Then on the other side you have the hardcore driving sims: these are the ones who look down their nose at you in disgust should you fail to know the difference between a camshaft and camber. Obsessed with recreating the real-world experience of driving, these guys couldn't care less if they're not accessible to everybody: after all, they're the closest thing you're ever likely to get to driving some of the world's finest automobiles. Only rarely does a game stumble into the no-man's-land between the two. But now, TOCA Race Driver3's done just that, and we're here to see if it can survive in this war of the machines.
First things first, let's get to grips with the mechanics underneath. TRD3 features three modes: World Tour, Pro Career and Simulation. In World Tour, you make your way to the top of the racing pile by progressing through tiers, each of which offers a selection of motorsports to pick from. This is basically a rehash of TRD2's Career mode without the storyline, but it has been improved with a larger selection of choices at each tier, meaning that your chances of getting lumbered with truck racing have been greatly reduced.
Pro Career's a new mode that offers the chance to specialise in a particular branch of motorsport, from open-wheel to off-road. Each discipline requires you to win a championship of around ten races in each vehicle (starting with the least |x>werful), before progressing to the next level. You can also purchase upgrades in this mode, although thankfully they're limited to tuning products rather than letting you add Kenwood stickers to the rear window. In contrast to World Tour, Pro Career allows more time to get acquainted with a certain style of driving and therefore improve your skills in that discipline, and thus will appeal much more to serious driving fans. Rounding out the selection is Simulation mode which simply offers free rides and time-trials with tracks and cars that have been unlocked in the other modes.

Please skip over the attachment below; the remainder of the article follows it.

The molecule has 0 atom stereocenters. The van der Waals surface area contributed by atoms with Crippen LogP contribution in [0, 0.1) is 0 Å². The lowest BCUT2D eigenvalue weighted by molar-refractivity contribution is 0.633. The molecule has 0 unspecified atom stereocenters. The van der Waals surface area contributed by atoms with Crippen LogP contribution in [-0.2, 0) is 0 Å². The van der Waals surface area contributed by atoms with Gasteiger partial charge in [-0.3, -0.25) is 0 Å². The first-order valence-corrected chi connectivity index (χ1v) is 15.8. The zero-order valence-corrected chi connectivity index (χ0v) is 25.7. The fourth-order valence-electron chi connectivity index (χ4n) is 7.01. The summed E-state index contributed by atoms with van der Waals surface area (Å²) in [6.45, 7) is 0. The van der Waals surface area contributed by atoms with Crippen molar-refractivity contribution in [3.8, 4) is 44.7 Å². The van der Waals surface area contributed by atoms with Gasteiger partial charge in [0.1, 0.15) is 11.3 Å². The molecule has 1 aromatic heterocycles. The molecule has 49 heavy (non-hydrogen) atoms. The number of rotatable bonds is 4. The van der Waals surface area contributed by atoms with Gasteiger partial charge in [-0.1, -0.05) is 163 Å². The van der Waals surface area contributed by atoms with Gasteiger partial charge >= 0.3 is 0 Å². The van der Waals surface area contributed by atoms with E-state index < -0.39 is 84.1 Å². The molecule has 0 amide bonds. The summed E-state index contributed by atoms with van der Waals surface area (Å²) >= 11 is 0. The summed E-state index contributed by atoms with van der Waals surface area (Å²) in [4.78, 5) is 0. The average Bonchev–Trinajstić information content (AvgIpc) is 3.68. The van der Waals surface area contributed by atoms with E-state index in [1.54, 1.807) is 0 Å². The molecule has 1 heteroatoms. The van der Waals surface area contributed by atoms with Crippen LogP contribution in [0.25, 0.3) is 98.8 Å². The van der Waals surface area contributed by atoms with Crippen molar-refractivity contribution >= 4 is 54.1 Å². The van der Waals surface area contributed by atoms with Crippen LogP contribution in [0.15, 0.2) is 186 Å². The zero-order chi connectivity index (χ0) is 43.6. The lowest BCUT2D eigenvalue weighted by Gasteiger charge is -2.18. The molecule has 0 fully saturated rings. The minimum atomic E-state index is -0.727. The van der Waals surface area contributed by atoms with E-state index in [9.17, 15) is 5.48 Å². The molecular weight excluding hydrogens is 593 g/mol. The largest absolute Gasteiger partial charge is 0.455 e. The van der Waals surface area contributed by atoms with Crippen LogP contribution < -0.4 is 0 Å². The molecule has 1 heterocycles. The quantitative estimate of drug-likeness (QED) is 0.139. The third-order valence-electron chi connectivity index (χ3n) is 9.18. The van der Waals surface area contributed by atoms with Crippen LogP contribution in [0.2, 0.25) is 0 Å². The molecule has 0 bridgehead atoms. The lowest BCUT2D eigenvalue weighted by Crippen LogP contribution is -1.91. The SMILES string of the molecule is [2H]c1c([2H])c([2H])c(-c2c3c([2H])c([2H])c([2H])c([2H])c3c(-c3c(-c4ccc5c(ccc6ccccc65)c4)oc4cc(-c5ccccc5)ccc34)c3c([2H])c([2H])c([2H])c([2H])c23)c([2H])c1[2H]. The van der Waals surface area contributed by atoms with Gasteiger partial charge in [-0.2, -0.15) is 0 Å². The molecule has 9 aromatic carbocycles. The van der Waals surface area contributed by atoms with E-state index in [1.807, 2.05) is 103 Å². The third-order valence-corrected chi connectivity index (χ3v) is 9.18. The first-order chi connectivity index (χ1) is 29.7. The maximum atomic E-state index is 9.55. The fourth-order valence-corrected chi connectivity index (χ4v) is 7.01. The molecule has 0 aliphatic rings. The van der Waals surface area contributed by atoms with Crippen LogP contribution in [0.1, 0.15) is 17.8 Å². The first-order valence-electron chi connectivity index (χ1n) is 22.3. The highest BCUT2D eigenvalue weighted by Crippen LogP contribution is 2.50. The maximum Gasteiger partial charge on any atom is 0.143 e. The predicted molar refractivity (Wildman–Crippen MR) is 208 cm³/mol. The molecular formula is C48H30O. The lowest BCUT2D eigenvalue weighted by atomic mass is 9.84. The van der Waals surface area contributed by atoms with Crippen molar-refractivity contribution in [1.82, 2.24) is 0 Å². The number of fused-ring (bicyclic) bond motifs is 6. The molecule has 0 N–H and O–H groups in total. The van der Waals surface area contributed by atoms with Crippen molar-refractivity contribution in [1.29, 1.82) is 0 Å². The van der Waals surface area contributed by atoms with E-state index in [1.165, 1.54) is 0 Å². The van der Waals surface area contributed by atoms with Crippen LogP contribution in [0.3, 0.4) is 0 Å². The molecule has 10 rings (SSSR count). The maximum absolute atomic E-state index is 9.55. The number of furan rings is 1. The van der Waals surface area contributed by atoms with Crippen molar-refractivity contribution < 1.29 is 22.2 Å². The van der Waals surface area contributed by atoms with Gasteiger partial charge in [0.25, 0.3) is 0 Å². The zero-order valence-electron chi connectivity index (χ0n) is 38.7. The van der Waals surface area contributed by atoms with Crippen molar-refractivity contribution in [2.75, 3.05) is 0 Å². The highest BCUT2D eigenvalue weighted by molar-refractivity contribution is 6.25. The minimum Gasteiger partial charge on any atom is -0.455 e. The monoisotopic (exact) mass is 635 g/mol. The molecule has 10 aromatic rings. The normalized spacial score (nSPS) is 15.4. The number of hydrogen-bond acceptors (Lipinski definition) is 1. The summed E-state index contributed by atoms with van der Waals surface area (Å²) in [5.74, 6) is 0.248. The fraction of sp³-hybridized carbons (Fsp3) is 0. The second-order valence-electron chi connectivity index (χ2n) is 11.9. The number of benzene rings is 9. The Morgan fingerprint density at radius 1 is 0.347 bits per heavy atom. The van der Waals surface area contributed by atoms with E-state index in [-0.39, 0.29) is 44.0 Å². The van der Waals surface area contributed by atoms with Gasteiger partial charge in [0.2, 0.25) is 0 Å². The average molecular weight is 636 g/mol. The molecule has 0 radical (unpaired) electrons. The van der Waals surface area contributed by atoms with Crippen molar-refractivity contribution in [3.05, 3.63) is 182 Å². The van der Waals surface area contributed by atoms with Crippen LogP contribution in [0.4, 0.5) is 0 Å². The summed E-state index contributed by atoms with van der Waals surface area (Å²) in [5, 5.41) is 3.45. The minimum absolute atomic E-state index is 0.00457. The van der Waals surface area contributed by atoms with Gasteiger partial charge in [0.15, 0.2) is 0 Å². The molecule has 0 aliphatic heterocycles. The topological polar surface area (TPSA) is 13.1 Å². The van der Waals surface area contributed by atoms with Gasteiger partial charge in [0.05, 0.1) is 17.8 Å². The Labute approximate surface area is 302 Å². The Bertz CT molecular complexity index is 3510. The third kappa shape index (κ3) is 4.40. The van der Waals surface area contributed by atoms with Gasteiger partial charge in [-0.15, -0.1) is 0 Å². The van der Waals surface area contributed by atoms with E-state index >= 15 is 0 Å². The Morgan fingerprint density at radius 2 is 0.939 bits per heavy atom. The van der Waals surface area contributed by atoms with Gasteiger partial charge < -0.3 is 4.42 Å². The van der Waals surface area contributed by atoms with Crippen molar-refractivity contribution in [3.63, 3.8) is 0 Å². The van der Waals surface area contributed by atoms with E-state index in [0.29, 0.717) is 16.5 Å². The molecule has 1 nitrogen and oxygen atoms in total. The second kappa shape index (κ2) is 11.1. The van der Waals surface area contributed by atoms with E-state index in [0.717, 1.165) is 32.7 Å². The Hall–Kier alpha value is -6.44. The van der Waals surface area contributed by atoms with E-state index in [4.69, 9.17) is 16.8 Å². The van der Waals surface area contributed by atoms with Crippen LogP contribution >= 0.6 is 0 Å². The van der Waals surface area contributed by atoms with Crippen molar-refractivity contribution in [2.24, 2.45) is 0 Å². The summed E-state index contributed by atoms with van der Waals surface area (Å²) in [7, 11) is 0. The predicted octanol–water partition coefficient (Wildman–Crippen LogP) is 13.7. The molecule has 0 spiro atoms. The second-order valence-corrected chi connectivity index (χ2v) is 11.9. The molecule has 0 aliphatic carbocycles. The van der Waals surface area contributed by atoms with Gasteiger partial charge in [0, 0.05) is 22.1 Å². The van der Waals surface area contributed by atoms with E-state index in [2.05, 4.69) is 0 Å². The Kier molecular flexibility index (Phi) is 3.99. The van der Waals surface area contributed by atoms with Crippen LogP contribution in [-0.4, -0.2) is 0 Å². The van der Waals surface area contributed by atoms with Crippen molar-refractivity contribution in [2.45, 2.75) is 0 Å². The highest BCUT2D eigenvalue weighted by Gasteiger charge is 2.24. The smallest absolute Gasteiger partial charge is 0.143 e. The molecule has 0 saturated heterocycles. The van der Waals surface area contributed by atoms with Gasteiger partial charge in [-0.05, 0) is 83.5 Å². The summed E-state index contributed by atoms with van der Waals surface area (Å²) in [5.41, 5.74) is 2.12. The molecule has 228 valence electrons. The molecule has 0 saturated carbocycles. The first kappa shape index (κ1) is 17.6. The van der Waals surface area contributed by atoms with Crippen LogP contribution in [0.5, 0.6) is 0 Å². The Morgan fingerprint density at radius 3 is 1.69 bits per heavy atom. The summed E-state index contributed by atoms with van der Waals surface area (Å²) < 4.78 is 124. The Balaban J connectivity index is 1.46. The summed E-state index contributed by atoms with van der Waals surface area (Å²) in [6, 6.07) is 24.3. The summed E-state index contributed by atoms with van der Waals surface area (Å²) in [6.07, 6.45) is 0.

Although the addition of Pro Career mode should extend the life of the game way beyond that offered by TRD2, the modes aren't the main focus. No, as every fan knows, TOCA's strength lies in offering enough motorsport to humble both the Goodwood Festival Of Speed and Top Gear rolled into one. The number of different racing genres has more than doubled, and while there are a few dud newcomers (see 'Wacky Racers', left), most of the additions are real gems, for example, the legendary Group B rally cars. In their debut appearance, these flame-spitting monsters' combination of tyre-shredding power and serious sliding make for some fantastic driving over the varied terrain of the UK rally stages.